How To Quit The Right Way Employment

Most people have thought about quitting their job at some point or other. Whether it’s because of frustration with your boss, a wish to start a new career or just the daydream of winning the lottery and not having to work ever again. For people actually doing the quitting, however, there is a considerable amount of associated stress.

Normally at Building Better Opportunities, we try to discourage people from leaving their jobs unless necessary. However, there are times when there is absolutely no other choice than to quit. For example, in a best-case scenario, you may have found a better-paying job. Alternatively, you may be left to support your family. Whatever the reason, Building Better Opportunities has put together this article designed to help you. 

Please note that if you’re leaving your job because of stress, anxiety or depression, we have articles designed to help you cope. However, if you do believe that quitting is right for you, read on for our advice. 

Make Sure The Decision To Leave Is Right

Before you do anything else, you need to sit down and consider your options moving forward. Think about why you want to leave your job and (if appropriate) why you might want to stay in your current role.

If you feel your list of reasons to leave is greater than your list of reasons to stay, you should continue the leaving process. If you’re still conflicted, though, you may want to reconsider things. Maybe you’re just looking for more money. Maybe you don’t like the commute and would like to move to hybrid or remote working. Speaking through your options and feelings with a friend or loved one can give you perspective and help you make your mind up.

Find A New Job

Next, you should begin the job search. You don’t want to leave your current position without the lifeline of a new one – doing so risks your income stream, after all. At the same time, already being employed can have a positive impact on your search – as many employers will be reticent to hire someone unemployed as opposed to someone looking for the next step in their career. As a result, we recommend that you find a new job before you leave your job. 

Let Your Boss Know

Your next step is to inform your manager and HR team that you’re leaving the company. Ideally, you’ll be doing this in a quiet environment – a private meeting room is best. It’s a good idea to prepare what you’re going to say in advance, as you may find yourself becoming muddled.

Your manager may ask you questions – some of which you may be uncomfortable discussing. If you feel that the conversation is going off-topic or your manager is becoming confrontational, you should revert to your prepared statements or gracefully end the meeting. Being professional at this point will help you gain a positive reference later on.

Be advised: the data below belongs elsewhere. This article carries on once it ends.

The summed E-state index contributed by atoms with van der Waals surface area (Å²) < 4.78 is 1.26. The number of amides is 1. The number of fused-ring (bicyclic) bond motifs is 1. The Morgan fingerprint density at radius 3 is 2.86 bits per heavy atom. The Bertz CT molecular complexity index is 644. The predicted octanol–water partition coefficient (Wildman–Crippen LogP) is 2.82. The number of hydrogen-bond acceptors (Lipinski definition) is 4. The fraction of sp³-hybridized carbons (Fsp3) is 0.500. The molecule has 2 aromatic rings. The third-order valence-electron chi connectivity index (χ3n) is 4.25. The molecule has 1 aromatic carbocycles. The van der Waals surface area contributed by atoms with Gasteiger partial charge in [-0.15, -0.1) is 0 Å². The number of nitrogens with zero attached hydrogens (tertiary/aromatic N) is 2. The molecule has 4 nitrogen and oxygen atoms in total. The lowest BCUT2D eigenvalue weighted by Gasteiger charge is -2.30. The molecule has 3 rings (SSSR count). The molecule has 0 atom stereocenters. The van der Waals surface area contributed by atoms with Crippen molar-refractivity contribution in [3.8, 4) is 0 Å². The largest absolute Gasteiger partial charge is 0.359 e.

Prepare For a Counter Offer

In certain situations, your current employer may prepare a counteroffer. This is normally a considerable increase in salary or an increase in benefits.

Generally speaking, most recruiters recommend that you don’t accept the counteroffer. The reason for this is that most employees who accept the counteroffer are normally back to searching for a job within six months, and there may be other reasons why you want to leave that aren’t connected to financial recompense. However, you may wish to consider the counteroffer if one is offered and if your reason for leaving is purely financial.

Attend An Exit Interview

Depending on your company’s procedure, you may be asked to attend a short Q&A session about why you’re leaving and your perceptions of your company. Traditionally this comes at the very end of your time with the company.  However, this meeting may be brought forward.

Make sure to be honest about your reasons for leaving and offer constructive feedback to your interviewer. You may still be able to effect positive change within your company even though your foot is halfway out the door.

Work The Notice Period

Finally, all you have to do is work your notice period as outlined in your contract. Traditionally this is 28 days; however, your notice period can be longer if you have seniority in your company. During this period, your main goal will be to pass your work on to your colleagues to ensure a seamless transition period.

Employment Support in Staffordshire

Once you’ve completed this process you have officially left your previous job and are ready to take up your next position. We wish you all the best.

If you need us, though, Building Better Opportunities are here. We offer employment and welfare advice in Staffordshire. Whether you’re looking for help with work placements, housing benefits, career coaching, help to apply for welfare benefits, or developing employability skills, Building Better Opportunities can help you. We offer high-quality face-to-face bespoke advice designed to put you and keep you at work.

For more information about our range of services, please get in touch with us today.